In 1939, a tony apartment building in New York City got a lease on land for a garden at $1.00 a year, to ease the pain of an eminent domain claim for a highway project. (New York highway czar Robert Moses was very solicitous of rich folks who were displaced by his projects. The less affluent weren't so favored -- the decline of the South Bronx was caused in large measure by his ill-chosen route for the Cross-Bronx Expressway, which he refused to consider despite massive community opposition. But that's another rant).
Skip a few decades later, to 1990, when the building's trustees noticed, to their general dismay, that the lease was running out. Their response? Rather than try to, say, renegotiate, they swore all apartment owners and prospective buyers to secrecy, and hoped no one would notice.
It worked... for three years, until Betsy Gotbaum, then parks commissioner, noticed. At that point, she may have had a few quiet conversations (her husband is an old friend of the building's president), and was apparently won over to the view that:
- Since I am told that this is one of the 10 best residential buildings in Manhattan, it does not make sense to me for the city to create an improvement that will decrease the property value of the residences.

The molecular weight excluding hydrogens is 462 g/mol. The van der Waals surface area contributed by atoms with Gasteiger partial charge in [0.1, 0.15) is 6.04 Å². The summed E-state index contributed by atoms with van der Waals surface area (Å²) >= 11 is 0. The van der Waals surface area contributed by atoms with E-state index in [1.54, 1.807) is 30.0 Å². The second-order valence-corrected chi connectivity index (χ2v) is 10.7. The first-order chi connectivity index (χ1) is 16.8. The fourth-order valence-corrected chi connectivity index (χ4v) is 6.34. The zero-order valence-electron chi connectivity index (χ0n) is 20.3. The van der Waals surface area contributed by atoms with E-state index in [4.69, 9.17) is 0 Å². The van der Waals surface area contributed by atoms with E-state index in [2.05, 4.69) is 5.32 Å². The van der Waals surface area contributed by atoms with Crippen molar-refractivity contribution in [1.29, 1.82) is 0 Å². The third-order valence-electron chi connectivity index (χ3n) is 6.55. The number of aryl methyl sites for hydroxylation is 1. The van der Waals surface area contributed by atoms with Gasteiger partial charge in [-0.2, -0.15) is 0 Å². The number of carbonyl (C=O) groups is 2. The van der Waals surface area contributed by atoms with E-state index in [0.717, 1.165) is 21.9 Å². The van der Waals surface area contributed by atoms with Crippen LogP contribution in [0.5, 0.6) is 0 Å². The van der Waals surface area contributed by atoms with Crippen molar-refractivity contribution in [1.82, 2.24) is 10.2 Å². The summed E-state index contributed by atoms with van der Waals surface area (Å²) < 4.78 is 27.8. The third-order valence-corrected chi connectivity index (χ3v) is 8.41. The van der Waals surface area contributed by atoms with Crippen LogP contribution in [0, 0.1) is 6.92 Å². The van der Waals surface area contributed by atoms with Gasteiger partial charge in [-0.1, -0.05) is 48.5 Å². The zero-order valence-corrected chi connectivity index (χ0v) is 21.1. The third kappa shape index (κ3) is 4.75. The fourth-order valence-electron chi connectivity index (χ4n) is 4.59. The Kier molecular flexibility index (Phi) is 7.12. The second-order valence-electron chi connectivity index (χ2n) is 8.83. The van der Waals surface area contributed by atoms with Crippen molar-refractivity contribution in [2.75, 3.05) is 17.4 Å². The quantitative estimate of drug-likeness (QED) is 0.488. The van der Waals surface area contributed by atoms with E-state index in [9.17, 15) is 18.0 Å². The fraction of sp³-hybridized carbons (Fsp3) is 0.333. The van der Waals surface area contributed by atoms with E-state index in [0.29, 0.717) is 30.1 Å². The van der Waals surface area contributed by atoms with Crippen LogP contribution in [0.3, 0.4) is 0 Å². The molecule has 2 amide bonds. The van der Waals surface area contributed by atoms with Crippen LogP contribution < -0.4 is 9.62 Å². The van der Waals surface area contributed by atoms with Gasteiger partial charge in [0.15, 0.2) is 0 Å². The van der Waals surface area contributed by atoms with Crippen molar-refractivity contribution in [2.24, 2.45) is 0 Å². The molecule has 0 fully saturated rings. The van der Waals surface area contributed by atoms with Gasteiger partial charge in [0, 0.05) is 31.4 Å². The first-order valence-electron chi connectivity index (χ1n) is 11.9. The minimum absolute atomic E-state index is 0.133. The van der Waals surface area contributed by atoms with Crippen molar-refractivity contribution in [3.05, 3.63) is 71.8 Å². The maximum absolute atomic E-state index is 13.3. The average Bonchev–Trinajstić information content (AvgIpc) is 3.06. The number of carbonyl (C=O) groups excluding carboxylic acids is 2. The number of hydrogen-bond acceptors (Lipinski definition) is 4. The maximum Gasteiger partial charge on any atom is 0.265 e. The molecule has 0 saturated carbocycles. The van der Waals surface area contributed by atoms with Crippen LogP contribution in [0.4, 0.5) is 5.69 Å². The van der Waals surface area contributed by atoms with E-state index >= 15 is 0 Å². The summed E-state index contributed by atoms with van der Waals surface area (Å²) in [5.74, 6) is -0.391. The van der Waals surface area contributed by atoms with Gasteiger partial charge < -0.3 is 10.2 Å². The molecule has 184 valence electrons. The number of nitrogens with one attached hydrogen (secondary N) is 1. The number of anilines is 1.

And so, the rightful privilege of the people who paid millions of dollars and abased themselves before a famously snooty committee to get one of these apartments was preserved... until now. It seems that the highway underneath the garden is being repaired, and the highway repair bureaucrats are balking at restoring the private garden of some rich swells at public expense, particularly when they don't actually have any current legal right whatever to the land.
This isn't a partisan matter -- remember, the garden was preserved under Democrats in the early '90s (at the city, state, and national levels). In fact, some of the people in the building are no doubt Democrats themselves. Instead, it's a simple question of the privilege that has almost always accorded to rank in America, even if some of the more rank individuals in our society have found it inconvenient to discuss the matter in a few recent decades, with the result that the highway bureaucrats seem to have forgotten all about it.
What's the matter here? Don't these people know their place?
TSA link via Atrios